Data mining company Cambridge Analytica has suspended its chief executive Alexander Nix after he was caught bragging about manipulating elections in a tape.
In a hidden camera footage set by UK’s Channel 4 News, the firm’s executives were seen pitching tactics to entrap political opponents and boasting about running election campaigns across the world, including in Kenya in 2013 and 2017.
To a reporter who posed as a fixer for candidates in Sri Lanka, the executives talked about the way the company operated, including offering bribes, spreading false information about the opponents, and sending “some girls around to the candidate’s house”.
Mark Turnbull, managing director of Cambridge Analytica’s political division, also spoke about the firm’s role in Uhuru Kenyatta’s campaign in the last two of Kenya’s elections, including providing research, rebranding the party and writing manifesto and speeches.
“We’d stage the whole thing,” Turnbull said in the video.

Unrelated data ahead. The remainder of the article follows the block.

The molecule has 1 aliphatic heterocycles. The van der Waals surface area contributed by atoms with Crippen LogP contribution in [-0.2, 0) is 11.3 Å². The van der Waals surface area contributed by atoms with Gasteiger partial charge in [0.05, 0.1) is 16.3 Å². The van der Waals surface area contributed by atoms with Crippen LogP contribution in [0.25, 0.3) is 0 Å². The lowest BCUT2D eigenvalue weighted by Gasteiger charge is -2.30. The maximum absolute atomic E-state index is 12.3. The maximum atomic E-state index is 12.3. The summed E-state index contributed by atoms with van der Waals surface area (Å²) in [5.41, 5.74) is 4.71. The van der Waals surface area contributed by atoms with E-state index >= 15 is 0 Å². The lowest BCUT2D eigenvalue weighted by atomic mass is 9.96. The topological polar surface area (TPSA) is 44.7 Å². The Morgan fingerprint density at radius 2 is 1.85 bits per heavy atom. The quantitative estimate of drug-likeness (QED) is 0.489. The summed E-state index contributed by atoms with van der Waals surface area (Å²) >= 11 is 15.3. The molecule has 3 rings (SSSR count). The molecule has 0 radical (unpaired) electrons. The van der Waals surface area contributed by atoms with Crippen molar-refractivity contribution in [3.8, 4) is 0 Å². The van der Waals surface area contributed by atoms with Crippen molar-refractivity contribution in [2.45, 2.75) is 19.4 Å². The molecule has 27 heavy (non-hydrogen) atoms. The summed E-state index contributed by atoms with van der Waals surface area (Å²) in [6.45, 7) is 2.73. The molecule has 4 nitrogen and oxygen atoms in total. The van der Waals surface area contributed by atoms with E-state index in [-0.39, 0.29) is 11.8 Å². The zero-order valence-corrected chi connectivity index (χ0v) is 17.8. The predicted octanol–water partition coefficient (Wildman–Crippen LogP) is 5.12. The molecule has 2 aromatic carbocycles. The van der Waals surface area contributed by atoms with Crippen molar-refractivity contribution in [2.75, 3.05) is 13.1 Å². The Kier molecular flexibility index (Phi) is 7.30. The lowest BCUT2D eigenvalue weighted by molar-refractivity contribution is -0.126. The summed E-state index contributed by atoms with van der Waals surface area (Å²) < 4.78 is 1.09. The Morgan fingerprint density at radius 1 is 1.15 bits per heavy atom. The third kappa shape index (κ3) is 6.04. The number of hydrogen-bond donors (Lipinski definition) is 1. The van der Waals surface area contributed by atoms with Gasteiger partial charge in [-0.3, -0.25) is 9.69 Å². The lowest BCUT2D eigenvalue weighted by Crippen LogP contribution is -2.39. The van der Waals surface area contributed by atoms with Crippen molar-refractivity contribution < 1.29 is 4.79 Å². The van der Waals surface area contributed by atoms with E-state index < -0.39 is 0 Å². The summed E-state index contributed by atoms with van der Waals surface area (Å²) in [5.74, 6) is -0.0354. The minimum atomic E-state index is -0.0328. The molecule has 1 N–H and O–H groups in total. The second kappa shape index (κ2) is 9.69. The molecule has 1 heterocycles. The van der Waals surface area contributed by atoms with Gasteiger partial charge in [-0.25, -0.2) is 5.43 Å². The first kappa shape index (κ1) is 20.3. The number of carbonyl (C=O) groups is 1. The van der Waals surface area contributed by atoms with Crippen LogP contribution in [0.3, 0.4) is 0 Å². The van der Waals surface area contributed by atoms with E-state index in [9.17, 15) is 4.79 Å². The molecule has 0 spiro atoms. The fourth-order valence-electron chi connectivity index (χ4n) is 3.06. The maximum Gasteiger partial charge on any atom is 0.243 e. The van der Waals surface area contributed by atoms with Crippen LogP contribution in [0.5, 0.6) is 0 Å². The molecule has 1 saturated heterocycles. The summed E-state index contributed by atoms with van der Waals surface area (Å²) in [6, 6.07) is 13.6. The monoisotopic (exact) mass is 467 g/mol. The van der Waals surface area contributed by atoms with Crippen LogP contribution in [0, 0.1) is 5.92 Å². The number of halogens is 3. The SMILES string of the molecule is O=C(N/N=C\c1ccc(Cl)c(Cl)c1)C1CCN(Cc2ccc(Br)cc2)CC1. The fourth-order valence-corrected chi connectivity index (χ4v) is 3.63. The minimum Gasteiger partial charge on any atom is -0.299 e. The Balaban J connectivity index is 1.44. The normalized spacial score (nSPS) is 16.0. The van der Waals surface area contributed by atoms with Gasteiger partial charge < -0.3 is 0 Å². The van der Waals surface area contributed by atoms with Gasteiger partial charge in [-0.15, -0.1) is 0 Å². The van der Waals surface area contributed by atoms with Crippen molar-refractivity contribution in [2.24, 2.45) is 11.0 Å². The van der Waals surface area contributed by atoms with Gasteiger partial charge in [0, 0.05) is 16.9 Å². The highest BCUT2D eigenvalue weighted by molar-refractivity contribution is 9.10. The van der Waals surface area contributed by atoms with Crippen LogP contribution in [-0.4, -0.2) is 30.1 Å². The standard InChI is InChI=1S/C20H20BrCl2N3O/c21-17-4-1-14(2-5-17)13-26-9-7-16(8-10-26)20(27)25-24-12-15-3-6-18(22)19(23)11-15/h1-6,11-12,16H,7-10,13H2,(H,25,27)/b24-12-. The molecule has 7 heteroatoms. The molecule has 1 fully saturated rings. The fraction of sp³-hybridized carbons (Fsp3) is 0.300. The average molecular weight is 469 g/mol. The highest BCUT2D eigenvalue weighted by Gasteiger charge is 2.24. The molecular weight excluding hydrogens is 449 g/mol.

Cambridge Analytica continues to receive heavy scrutiny, following the revelation by whistleblower Chris Wylie this week that the firm tapped personal information from more than 50 million Facebook accounts without permission for Donald Trump’s presidential campaign.
The firm, which is partly owned by conservative hedge-fund billionaire Robert Mercer, said Channel 4’s report “edited and scripted to grossly misrepresent the nature of those conversations and how the company conducts its business.”
However, the company’s board said Nix will still be suspended effective immediately pending a full independent investigation.
“In the view of the board, Mr Nix’s recent comments secretly recorded by Channel 4 and other allegations do not represent the values or operations of the firm and his suspension reflects the seriousness with which we view this violation,” the statement read.
“We have asked Julian Malins QC to lead this investigation, the findings of which the Board will share publicly in due course.”
Nix’s suspension came as a British parliamentary summoned Facebook founder Mark Zuckerberg to testify about how the social media giant allowed the company to access user data. More US politicians also call for Zuckerberg to testify before the congress.